In the past year there has been a flurry of activity in the courts and the General Assembly surrounding the availability of unemployment compensation benefit to employees within the state. To start off 2012, amendments to the Pennsylvania Unemployment Compensation Law (“Act 6” or “amendments”) took effect and imposed a requirement that claimants “mak[e] an active search for suitable employment” in order to be eligible for UC benefits. Prior to Act 6, Pennsylvania was the only state that did not require a UC claimant to search for work in order to qualify for benefits.

Act 6 directed the state’s Department of Labor and Industry (“L&I”) to establish the specific search efforts necessary for a claimant to satisfy the active search requirement. At a minimum, though, the amendments required claimants to (i) register for employment search services with the Pennsylvania CareerLink system, (ii) post a resume to the site, and (iii) apply for similar employment within a certain commuting distance.

Pursuant to the directive, L&I proposed specific additional steps claimants must take to make an active search for work. L&I’s proposal established a two-tiered search scheme, tying the level of search efforts to the number of weeks for which a claim for UC was filed. Notably, L&I’s regulations required claimants to apply for a specified number of positions each week, undertake certain work search activities other than applying directly for a position, and keep a record of such activities. The required efforts increased after a claimant filed for benefits for eight consecutive weeks. Legislative staff estimated L&I’s proposed work search regulations would yield an estimated $24 million in annual savings to the state UC system.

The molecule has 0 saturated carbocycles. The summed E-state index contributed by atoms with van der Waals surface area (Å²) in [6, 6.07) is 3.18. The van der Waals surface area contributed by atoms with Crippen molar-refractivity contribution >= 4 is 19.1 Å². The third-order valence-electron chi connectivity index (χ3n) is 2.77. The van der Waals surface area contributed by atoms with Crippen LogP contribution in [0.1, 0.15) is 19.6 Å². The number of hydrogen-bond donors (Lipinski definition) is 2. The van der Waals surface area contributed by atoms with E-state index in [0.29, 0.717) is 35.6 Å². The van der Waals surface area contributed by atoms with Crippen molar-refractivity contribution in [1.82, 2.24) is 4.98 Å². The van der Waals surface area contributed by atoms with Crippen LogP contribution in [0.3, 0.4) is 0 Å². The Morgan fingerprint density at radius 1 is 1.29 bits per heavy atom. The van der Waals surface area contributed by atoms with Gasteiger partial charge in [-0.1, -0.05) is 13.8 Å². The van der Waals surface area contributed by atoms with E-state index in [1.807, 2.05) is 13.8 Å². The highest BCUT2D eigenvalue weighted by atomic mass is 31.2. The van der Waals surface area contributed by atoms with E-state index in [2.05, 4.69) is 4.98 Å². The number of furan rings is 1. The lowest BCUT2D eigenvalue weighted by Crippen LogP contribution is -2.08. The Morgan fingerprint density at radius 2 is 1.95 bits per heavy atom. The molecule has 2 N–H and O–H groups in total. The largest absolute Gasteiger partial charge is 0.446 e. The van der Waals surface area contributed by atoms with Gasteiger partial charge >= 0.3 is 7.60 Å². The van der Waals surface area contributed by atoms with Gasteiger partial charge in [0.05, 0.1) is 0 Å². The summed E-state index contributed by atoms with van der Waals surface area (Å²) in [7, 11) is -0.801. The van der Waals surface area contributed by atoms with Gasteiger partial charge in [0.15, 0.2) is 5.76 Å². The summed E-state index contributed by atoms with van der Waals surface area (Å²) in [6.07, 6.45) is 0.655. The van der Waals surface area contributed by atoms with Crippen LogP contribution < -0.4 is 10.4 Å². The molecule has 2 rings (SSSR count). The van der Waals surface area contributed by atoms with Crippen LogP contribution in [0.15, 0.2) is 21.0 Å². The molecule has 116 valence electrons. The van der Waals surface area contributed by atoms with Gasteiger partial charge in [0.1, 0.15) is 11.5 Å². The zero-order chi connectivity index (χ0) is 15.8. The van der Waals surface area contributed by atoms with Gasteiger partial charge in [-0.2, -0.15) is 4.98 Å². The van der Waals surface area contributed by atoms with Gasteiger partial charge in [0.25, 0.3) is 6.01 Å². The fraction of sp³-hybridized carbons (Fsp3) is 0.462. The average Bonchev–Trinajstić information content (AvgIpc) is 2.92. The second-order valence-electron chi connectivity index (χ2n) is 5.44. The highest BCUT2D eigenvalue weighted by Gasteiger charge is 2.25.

Last week, officials with the Pennsylvania Independent Regulatory Review Commission (“IRRC”) voted to disapprove the work search rules. The IRRC, an independent state agency tasked with reviewing regulations before implementation, concluded that the L&I work search proposals were “not in the public interest.” In its comments on the regulations, the IRRC stated its opinion that the two-tiered system was inconsistent with the General Assembly’s intent in establishing the active search requirements, was unreasonable and overly burdensome on claimants, and exceeded L&I’s statutory authority.

Although IRRC disapproval does not permanently bar a regulation, it does delay its implementation. At this point L&I has three options: (i) withdraw the regulation; (ii) modify the regulation in light of the IRRC’s comments and resubmit for consideration by the IRRC and legislative standing committees; or (iii) resubmit the regulation without modification for consideration. L&I has yet to publicly address the vote of disapproval. While this development does not require employers to take any immediate action, we will keep you updated on any updates as they come to light.